Living with Tesla Model 3

After 80,000 miles, my Tesla Model 3 had repairs that I never imagined I had to do.

Tesla is one of the most prominent vendors selling electric vehicles and will remind you that electric vehicles don't require oil changes, no timing belts, spark plugs, etc.  Therefore the total cost of ownership is lower in the long run.  The Model 3 is a nice car when it works, but after 80,000 miles I am finding out it has different problems compared to internal combustion cars.

First of all, it is all true there is no oil change.  I never had to worry about valve clearance or timing belts.  Many of the services can be handled by the mobile service team, when Tesla sends a technician to a location at a time you specify to service the car.  This is super convenient, and the technicians that changed air filter and rotated tires for me were friendly and finished the services quickly.

However, over the years I've experienced problems I've never had before with various cars I owned.

Dead 12V Battery

Dead battery happened to my cars from Honda and Mazda.  But it is clear what happened, the engine cranks but never starts, and you could use a multi-meter to see if alternator is charging the battery.  Surprisingly on a Model 3 with large battery that powers the car, it still depends on a 12V battery.  And when it dies, the car just does not work.  The console will flashing all sorts of failure messages.  You can't even roll down the window.  So, if you manually open the door because you were trapped in the car, the window will not retract and closing the door too hard risks shattering the window.  You can't drive it, even if your main battery is fully charged, so you have to tow it to a service center for them to run diagnostics on it before swapping out the dead battery, because they too, don't know if there is something else wrong with the car and couldn't tell you remotely.

Rear Quarter Glass

The back seats can be lowered from inside.  Other cars may have locks for the seats but Tesla cars don't come with a physical key.  It takes just seconds to shatter that window and now thieves can take what is in the trunk.  Some idiot did that and stole a bag with gym shorts in it.  It costs $400 to replace it, but the worst thing is, that quarter glass may not be in-stock.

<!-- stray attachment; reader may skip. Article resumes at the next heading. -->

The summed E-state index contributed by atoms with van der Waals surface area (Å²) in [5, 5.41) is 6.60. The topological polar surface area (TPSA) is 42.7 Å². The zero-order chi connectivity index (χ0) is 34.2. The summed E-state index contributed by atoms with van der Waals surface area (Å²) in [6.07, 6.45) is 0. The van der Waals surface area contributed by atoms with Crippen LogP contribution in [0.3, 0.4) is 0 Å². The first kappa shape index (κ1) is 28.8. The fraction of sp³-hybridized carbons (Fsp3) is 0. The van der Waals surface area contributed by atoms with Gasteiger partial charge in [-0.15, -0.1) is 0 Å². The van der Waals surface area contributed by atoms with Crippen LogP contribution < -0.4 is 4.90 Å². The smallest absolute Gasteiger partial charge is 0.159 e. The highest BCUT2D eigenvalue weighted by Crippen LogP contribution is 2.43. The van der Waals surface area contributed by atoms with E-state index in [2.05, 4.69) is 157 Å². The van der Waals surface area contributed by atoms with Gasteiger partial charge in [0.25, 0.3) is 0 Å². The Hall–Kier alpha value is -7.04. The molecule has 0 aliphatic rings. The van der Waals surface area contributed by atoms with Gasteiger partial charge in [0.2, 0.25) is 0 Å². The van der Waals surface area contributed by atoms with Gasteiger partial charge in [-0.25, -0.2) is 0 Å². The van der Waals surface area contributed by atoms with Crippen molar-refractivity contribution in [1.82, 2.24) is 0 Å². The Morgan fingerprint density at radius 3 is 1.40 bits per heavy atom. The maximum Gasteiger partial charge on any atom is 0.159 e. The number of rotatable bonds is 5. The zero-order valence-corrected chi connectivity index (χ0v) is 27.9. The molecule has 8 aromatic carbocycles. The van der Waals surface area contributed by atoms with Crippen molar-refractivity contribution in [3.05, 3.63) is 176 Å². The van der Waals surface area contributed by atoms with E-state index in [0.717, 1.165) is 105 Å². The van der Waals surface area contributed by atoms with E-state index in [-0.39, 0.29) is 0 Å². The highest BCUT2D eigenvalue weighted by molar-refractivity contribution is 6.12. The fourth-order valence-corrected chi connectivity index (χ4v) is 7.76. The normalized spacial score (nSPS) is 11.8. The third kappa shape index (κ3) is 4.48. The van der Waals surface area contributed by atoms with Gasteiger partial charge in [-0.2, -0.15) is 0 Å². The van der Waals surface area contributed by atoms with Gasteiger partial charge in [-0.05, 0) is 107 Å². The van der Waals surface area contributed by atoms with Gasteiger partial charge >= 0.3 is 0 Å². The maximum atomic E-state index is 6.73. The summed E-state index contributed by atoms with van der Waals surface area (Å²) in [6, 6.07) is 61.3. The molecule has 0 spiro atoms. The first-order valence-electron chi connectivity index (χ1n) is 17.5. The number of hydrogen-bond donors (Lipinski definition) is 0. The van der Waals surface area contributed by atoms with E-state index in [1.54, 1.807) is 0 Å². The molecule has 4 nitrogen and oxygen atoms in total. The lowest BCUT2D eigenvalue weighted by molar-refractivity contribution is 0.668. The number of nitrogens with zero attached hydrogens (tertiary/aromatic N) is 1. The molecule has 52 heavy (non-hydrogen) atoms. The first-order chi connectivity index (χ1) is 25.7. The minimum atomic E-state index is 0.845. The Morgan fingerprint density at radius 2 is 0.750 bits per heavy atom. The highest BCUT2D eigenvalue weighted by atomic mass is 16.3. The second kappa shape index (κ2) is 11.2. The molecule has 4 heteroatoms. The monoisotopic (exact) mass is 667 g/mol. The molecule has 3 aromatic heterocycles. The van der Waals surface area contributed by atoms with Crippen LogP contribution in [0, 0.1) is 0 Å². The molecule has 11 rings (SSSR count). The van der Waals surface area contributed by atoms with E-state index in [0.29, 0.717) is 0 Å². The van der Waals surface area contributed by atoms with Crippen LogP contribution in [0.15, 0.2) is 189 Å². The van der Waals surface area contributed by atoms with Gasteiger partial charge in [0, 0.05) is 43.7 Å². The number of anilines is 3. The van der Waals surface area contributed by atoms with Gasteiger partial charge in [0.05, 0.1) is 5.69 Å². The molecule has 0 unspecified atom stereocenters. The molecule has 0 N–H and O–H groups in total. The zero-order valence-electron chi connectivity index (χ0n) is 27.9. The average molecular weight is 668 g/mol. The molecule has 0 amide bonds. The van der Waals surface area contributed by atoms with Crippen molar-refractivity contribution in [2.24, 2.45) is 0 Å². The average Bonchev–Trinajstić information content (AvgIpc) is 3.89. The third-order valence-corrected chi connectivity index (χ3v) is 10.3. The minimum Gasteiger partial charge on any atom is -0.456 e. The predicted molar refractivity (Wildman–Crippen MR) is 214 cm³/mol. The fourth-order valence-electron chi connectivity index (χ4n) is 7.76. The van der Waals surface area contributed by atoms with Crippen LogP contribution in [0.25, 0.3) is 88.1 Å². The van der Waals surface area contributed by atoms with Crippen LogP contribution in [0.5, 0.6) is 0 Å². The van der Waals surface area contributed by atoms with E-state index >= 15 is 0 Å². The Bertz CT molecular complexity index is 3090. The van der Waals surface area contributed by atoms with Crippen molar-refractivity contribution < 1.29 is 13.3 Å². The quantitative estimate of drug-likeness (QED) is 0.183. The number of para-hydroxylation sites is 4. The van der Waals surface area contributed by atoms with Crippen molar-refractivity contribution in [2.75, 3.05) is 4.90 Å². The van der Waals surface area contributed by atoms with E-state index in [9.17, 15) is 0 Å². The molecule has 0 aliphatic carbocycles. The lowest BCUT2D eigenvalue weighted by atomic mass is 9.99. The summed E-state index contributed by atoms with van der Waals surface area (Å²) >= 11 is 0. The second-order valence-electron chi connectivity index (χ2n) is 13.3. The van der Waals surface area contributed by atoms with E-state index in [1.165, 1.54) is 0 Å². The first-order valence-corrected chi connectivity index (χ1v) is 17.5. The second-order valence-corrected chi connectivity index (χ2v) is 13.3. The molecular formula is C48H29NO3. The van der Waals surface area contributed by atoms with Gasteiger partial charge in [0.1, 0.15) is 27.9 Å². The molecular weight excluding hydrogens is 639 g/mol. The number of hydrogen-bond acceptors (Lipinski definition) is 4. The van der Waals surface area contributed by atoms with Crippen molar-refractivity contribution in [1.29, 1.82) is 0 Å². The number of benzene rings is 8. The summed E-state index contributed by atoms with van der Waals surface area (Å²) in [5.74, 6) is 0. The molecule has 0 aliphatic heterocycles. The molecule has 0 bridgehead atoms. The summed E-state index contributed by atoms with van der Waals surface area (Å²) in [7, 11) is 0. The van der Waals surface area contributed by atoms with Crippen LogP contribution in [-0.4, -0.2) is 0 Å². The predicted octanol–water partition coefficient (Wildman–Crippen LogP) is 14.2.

Occupancy Sensor

I would be driving normally and suddenly get a warning about "safety restraint system fault/service is required."  This message comes and goes and emits the same warning tone as other critical warnings and so you are left with an uneasy feeling while driving.  After changing the harness (another $400) the problem came back the same day.  This time Tesla is going to replace the entire seat ($2000).  I've never had to change car seats before.  Again the seat may not be in-stock.  Searching the Internet showed that I am not the first person who experienced this.  Service team couldn't even tell me if the car was safe to drive, and asked me to call road-side assistance to figure that out.  Eventually I found out that the warning happens when the car bypassed the occupancy sensor and will now deploy air bags always, so you can drive the car to get it serviced.

Not A Traditional Car

If you drive a Japanese car from Honda or Toyota, and sort of follow the maintenance schedule, you can expect them to be fairly reliable.  There are a lot of places that will perform oil changes or service them, and parts are not difficult to find.  You drive your car to work and chances are good your car will take you home, even if some warning lights come on.  In a pinch you can jump start your car.

Tesla cars, on the other hand, are not built to the same standards and quality.  And when they misbehave you are dealing with a computer that you cannot debug and fix.  You can reboot the infotainment system (hold both scroll wheel buttons on your steering wheel and step hard on break), and hope that the car will be back to normal, that's it.  The more repairs I had to do with this car, the more I feel like there are a lot more design defects waiting to be discovered.  This is not just costly but very frustrating, like you cannot trust your car.  A firmware update may change even the UI layout and interaction model.  So now you have to re-learn the sequence of button presses that gets you what you need, if the feature is still present.  Like a lot of software out there, Tesla's system has bugs that you learn to live with.

But why do I feel like I am forced to beta-test my car?  I want a reliable and safe car more than a car that can play video games or generate fart sounds.  I do see the potential for improvements delivered over-the-air, but in many instances I wished Tesla copied the way or is able to meet the standards and qualities of other car manufacturers, foreign or domestic.